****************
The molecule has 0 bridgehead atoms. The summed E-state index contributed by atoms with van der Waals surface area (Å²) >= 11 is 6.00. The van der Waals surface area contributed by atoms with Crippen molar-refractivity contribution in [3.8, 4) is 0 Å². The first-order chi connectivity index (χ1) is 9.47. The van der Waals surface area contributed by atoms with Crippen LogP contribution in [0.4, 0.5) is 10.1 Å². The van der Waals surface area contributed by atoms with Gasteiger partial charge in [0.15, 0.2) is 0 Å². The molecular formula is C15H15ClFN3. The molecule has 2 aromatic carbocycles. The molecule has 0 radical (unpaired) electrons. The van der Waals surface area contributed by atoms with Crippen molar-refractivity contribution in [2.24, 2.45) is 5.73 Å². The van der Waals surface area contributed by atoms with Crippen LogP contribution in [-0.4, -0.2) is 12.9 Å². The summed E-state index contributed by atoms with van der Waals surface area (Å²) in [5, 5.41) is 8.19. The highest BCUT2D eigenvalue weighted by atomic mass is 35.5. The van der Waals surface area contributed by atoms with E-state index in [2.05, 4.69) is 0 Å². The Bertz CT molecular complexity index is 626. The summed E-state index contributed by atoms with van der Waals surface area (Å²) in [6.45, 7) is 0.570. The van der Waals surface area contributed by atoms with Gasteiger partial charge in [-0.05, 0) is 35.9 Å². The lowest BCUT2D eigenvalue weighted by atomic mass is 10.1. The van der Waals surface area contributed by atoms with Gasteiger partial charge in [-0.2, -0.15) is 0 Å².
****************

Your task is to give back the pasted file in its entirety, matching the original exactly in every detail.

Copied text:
The molecule has 0 bridgehead atoms. The summed E-state index contributed by atoms with van der Waals surface area (Å²) >= 11 is 6.00. The van der Waals surface area contributed by atoms with Crippen molar-refractivity contribution in [3.8, 4) is 0 Å². The first-order chi connectivity index (χ1) is 9.47. The van der Waals surface area contributed by atoms with Crippen LogP contribution in [0.4, 0.5) is 10.1 Å². The van der Waals surface area contributed by atoms with Gasteiger partial charge in [0.15, 0.2) is 0 Å². The molecular formula is C15H15ClFN3. The molecule has 2 aromatic carbocycles. The molecule has 0 radical (unpaired) electrons. The van der Waals surface area contributed by atoms with Crippen molar-refractivity contribution in [2.24, 2.45) is 5.73 Å². The van der Waals surface area contributed by atoms with Crippen LogP contribution in [-0.4, -0.2) is 12.9 Å². The summed E-state index contributed by atoms with van der Waals surface area (Å²) in [5, 5.41) is 8.19. The highest BCUT2D eigenvalue weighted by atomic mass is 35.5. The van der Waals surface area contributed by atoms with E-state index in [2.05, 4.69) is 0 Å². The Bertz CT molecular complexity index is 626. The summed E-state index contributed by atoms with van der Waals surface area (Å²) in [6.45, 7) is 0.570. The van der Waals surface area contributed by atoms with Gasteiger partial charge in [-0.05, 0) is 35.9 Å². The lowest BCUT2D eigenvalue weighted by atomic mass is 10.1. The van der Waals surface area contributed by atoms with Gasteiger partial charge in [-0.2, -0.15) is 0 Å².